A cross-party group of MPs will attempt to reverse the emergency extension of surveillance powers on human rights grounds at the High Court on Thursday.
Former Conservative minister David Davis MP, and Tom Watson MP, who is running as a candidate for Labour deputy leader, will take their argument that 2014’s fast-tracked Data Retention and Investigatory Powers Act is unlawful to the High Court.
The act was pushed through Parliament in three days in July 2014, and allowed intelligence agencies new powers to gather and retain information about phone calls, text messages and online communications including email. It was deemed necessary by the then-coalition government due to existing powers being invalidated by a ruling from the European Union’s Court of Justice.
In order to maintain effective guards against serious crime and terrorism, the Home Office argued at the time, new emergency powers were required. The bill specifically required companies to retain data for 12 months in case it was needed by government agencies or police.
But critics have argued the legislation is incompatible with existing human rights laws and should be struck down.
Ahead of the likely passage of a new, separate Investigatory Powers bill in the new parliament, made possible by the Conservative party’s ruling majority in the House of Commons, Watson and Davis are spearheading a campaign to have the emergency bill invalidated. The hearing follows the recent about-turn on surveillance in the United States, where President Obama signed into law an act curtailing the powers of the National Security Agency.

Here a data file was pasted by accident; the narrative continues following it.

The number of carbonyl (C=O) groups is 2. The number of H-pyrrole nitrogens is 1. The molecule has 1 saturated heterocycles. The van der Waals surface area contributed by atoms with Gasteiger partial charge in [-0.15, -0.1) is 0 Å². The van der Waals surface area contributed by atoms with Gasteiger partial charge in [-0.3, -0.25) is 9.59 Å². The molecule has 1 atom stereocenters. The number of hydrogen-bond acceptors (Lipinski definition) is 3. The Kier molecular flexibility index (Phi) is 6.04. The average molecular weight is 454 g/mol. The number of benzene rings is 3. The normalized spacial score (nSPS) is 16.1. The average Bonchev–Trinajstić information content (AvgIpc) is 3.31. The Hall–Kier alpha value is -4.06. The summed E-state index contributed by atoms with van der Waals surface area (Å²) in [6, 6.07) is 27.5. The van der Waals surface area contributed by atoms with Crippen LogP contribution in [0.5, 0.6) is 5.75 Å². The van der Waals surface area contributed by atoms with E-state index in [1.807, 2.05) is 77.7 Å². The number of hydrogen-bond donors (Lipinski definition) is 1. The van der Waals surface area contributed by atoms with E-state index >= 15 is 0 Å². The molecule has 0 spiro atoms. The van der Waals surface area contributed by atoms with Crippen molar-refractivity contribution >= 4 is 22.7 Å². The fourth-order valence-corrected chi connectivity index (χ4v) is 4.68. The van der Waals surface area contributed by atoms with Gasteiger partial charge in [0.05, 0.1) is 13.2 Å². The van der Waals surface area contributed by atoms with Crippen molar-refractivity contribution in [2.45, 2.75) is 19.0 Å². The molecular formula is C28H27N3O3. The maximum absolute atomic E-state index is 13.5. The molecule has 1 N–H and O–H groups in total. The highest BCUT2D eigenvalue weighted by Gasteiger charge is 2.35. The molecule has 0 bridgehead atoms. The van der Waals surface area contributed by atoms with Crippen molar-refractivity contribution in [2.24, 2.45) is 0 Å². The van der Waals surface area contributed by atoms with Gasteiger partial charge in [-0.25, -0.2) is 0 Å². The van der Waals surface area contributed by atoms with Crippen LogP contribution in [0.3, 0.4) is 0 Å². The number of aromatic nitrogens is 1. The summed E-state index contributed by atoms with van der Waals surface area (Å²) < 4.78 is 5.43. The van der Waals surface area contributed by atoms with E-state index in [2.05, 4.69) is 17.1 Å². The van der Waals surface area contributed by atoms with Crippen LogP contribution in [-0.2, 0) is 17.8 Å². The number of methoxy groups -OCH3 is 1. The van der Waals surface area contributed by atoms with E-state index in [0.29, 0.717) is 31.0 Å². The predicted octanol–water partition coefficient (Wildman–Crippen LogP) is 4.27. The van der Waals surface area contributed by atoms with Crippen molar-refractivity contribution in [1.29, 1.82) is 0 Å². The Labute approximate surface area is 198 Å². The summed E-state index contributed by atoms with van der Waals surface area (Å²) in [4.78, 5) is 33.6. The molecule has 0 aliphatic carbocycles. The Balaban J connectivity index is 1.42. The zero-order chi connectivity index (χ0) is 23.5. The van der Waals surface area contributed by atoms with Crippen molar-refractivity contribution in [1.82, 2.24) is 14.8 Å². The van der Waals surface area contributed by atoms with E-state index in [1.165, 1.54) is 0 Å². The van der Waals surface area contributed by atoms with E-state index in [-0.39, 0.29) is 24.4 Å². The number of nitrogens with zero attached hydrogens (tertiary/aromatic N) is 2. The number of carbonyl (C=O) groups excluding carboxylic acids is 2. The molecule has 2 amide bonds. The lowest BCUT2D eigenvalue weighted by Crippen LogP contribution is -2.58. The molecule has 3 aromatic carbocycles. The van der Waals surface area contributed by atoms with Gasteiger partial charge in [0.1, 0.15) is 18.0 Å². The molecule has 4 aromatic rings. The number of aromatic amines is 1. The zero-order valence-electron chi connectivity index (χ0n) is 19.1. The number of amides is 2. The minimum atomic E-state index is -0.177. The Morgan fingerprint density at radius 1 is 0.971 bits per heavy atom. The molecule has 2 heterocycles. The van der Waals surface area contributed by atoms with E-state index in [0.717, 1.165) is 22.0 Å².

Watson and Davis argue the bill does not adequately protect the right to a private life and ensure data protection rights, covered by the European Union Charter of Fundamental Rights and the Human Rights Act.
Emma Norton, legal officer for Liberty, said: “The executive dominance of Parliament in rushing through this legislation — using a wholly fabricated “emergency” — made a mockery of parliamentary sovereignty and the rule of law, and showed a staggering disregard for the entire population’s right to privacy.
“It is thanks to the Human Rights Act that we are able to challenge the government’s actions — the same government which now seeks to axe that very piece of legislation and, by doing so, curb the British people’s ability to do so in future.”
Their campaign would not directly affect the make-up and passage of the new bill, which has not been fully revealed but was announced in the Queen’s speech last month.
A rethought version of a bill previously known as the “Snooper’s Charter”, this new act would give intelligence agencies access to communications data and “provide police and intelligence agencies with the tools” to keep people safe.
In summary, the government has claimed the new bill will:
Give new powers to police and intelligence agencies to “keep you and your family safe”
Fill “gaps” in existing surveillance and data collection laws that make it difficult to “combat terrorism and other serious crime”
Maintain current abilities to “target” online communications of “terrorists, paedophiles and other serious criminals”
Modernise outdated laws to ensure that are “fit for purpose”
Ensure there is “appropriate oversight” and safeguards for how the powers are used